Zoey & Luca's Relationship On 'grownish' Is Getting Even More Complicated For One Reason Only
Zoey on grown-ish is grown now! She’s a sophomore and not a lowly freshman; she has a new car; and she has a grip on things, you know? Well, at least, that’s what she thinks. In reality, Zoey is just slightly less green than the day she first stepped foot on campus, but at least she’s got her friends to back her up. She has Luca, her boyfriend, too, but Luca and Zoey’s relationship on Grown-ish is getting more complicated by the minute — and it’s because they’re using their phones to communicate.
Luca and his kimonos have been in Paris all summer long, and Zoey is patiently awaiting their eventual reunion when Season 2 starts. She even gets a sign to hang up in her room that says “Bienvenue home,” which is a bastardization of “Welcome home,” for those of you who do not speak the language of our Gallic friends. But, as every person who has imagined a movie-style situation in his or her life, Zoey is disappointed when Luca doesn’t text her when he’s back in his dorm room and then falls asleep before they can get in their “together time.” Of course, Zoey goes to her friends to talk about her failed realities instead of, you know, actually talking to Luca.
In taking her friend’s advice, Zoey also begins acting really strange in order to make her and Luca more of the “relationship goals” she seeks. Luca bristles, because she’s not being genuine, and frankly, Zoey is being kind of annoying, too. Eventually, Zoey realizes she feels more comfortable discussing her feelings over Snapchat, because that was how she and Luca kept in touch all summer, and that’s fine… to an extent. But it’s Snapchat that caused some of these problems with Luca and Zoey’s relationship, too.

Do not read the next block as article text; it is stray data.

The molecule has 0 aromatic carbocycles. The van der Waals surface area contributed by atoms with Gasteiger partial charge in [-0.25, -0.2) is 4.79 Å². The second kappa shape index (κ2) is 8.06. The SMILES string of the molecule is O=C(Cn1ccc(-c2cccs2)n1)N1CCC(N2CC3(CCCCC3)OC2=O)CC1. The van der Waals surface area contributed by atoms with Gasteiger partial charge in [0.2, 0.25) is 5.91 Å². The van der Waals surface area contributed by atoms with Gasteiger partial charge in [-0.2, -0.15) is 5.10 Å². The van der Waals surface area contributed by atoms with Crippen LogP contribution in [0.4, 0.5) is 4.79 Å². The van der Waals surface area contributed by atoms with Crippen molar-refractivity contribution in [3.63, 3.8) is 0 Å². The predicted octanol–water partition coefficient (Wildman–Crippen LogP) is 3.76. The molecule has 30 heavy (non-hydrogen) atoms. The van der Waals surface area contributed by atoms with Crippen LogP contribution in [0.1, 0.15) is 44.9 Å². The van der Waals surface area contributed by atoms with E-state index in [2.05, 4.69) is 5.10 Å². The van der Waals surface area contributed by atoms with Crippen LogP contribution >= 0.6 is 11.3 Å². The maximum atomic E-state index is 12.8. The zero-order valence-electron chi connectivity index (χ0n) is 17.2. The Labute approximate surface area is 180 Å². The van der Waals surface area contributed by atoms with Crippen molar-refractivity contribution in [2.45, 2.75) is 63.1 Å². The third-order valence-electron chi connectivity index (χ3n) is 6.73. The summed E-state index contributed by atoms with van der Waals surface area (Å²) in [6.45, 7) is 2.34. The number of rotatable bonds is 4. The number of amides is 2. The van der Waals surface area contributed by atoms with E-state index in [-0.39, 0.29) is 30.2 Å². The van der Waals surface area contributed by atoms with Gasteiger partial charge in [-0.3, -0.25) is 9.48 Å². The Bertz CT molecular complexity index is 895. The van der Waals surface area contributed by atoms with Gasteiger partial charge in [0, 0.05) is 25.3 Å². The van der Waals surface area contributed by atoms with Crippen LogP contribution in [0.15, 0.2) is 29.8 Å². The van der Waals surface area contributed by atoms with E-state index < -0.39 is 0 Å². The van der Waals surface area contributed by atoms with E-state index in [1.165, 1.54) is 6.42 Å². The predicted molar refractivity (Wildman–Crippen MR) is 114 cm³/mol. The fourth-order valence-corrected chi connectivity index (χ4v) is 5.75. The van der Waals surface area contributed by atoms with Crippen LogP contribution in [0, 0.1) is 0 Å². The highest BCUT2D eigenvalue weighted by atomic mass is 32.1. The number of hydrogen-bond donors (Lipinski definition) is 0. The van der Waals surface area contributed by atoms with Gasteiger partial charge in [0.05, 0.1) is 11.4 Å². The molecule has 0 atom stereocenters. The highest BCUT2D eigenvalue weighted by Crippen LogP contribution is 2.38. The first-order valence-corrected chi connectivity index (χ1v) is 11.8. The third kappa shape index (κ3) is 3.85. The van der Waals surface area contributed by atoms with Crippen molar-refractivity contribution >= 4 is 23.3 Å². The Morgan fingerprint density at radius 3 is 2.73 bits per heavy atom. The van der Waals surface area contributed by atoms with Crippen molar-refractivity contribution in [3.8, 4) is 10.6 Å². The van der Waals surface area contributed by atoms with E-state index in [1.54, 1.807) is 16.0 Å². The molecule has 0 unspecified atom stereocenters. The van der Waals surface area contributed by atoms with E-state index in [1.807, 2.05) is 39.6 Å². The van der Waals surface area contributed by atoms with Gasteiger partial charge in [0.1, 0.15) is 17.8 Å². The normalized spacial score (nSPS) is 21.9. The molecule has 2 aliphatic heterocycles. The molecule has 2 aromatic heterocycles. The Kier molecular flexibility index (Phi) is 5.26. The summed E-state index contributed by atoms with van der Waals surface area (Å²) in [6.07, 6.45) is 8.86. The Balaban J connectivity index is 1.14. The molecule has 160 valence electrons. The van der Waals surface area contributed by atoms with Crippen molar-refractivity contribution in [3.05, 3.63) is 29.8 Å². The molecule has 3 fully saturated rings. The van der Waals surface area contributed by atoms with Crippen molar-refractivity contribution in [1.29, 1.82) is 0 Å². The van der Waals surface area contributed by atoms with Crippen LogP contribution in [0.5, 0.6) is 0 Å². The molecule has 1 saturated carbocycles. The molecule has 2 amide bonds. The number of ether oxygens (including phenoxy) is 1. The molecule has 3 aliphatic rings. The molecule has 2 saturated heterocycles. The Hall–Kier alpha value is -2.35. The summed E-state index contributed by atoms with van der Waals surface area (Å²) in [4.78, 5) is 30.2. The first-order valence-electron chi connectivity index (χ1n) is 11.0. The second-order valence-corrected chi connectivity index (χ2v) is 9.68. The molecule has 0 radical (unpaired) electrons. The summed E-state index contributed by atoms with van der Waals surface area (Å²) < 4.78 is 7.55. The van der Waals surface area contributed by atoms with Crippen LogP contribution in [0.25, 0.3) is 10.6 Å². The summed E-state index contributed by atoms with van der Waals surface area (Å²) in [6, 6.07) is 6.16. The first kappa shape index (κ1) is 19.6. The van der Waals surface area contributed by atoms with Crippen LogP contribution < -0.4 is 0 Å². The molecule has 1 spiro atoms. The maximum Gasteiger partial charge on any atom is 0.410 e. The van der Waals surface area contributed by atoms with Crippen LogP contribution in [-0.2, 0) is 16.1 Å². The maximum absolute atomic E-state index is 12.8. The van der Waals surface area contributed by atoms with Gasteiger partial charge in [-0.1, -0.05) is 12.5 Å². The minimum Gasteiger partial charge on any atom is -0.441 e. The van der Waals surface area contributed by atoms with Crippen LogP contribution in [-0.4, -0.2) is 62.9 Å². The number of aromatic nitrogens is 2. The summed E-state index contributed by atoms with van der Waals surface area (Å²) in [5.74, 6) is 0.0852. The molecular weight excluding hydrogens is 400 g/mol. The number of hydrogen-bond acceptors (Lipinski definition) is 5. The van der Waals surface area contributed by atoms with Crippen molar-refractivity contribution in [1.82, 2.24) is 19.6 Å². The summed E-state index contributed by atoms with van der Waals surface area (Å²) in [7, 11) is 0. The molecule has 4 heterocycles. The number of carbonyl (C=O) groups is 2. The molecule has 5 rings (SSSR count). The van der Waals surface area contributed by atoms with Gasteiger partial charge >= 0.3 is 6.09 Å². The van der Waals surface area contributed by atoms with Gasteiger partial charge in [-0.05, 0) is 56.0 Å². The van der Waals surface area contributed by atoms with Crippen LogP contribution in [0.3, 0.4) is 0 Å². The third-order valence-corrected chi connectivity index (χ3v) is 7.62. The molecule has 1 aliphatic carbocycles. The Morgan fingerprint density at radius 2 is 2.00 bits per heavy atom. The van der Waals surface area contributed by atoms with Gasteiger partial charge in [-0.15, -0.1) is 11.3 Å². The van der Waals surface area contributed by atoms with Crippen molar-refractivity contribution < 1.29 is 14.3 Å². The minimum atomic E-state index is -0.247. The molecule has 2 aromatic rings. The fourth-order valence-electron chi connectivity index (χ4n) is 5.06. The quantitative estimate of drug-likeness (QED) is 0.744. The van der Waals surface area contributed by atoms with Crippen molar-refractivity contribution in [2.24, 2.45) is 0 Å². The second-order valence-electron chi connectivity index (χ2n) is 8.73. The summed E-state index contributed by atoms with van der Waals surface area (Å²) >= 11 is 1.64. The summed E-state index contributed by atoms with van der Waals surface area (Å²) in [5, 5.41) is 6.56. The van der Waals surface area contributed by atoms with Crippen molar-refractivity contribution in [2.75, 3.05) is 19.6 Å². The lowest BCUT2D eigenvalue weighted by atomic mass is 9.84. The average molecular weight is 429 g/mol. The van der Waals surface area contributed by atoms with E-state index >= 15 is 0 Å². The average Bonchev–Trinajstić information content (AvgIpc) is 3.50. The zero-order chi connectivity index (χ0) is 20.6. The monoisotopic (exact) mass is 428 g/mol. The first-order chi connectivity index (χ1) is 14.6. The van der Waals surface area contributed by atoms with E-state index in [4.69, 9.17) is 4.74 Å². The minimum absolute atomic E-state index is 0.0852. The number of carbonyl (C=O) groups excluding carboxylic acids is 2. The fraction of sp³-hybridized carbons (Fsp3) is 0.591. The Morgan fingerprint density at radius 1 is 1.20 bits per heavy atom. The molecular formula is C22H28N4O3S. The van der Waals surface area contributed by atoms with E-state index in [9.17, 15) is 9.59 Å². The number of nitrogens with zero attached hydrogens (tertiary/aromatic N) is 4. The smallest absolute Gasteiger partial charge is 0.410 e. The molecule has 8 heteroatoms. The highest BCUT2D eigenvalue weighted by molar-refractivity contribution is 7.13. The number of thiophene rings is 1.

Our dependence on phones and other screens as a means to feel connected is actually pretty alienating. And while the words come through easily when you’re typing them on your computer or tablet, there’s no substitute for real conversation. Real conversations, in which you say, “I love you” or “what’s wrong with us” or “I miss you” or “you make me mad when you X,” all while maintaining some level of eye contact. The words can be the same whether spoken or typed, but they have completely different meanings depending on the medium. It's just science.
It’s why Zoey fails so miserably to figure out what is happening with her relationship. Instead of going to the source, Zoey depends on the degrees of separation between herself and Luca. The false intimacy of screens is no match for actually being able to hold your partner’s hand, and perhaps that’s what people, especially young people, are missing from their relationships, at least at first. Before texting, before Snapchat, before Facebook, you had to call a home and speak to your crush’s parent or roommate before you could speak to them, which meant you really had to be determined and ready to dive into a conversation before you picked up the phone. At the very most, you had to connect at a party or, gasp, sneak out. You had to say the things you wanted to say in person, because there was no other way to say them.
Now, all of this technology didn’t make relationships worse, but it does change them and the way we process them. By going back to those old school styles of communication, Zoey and Luca are on a better, more understanding path on grown-ish. Hopefully is lasts.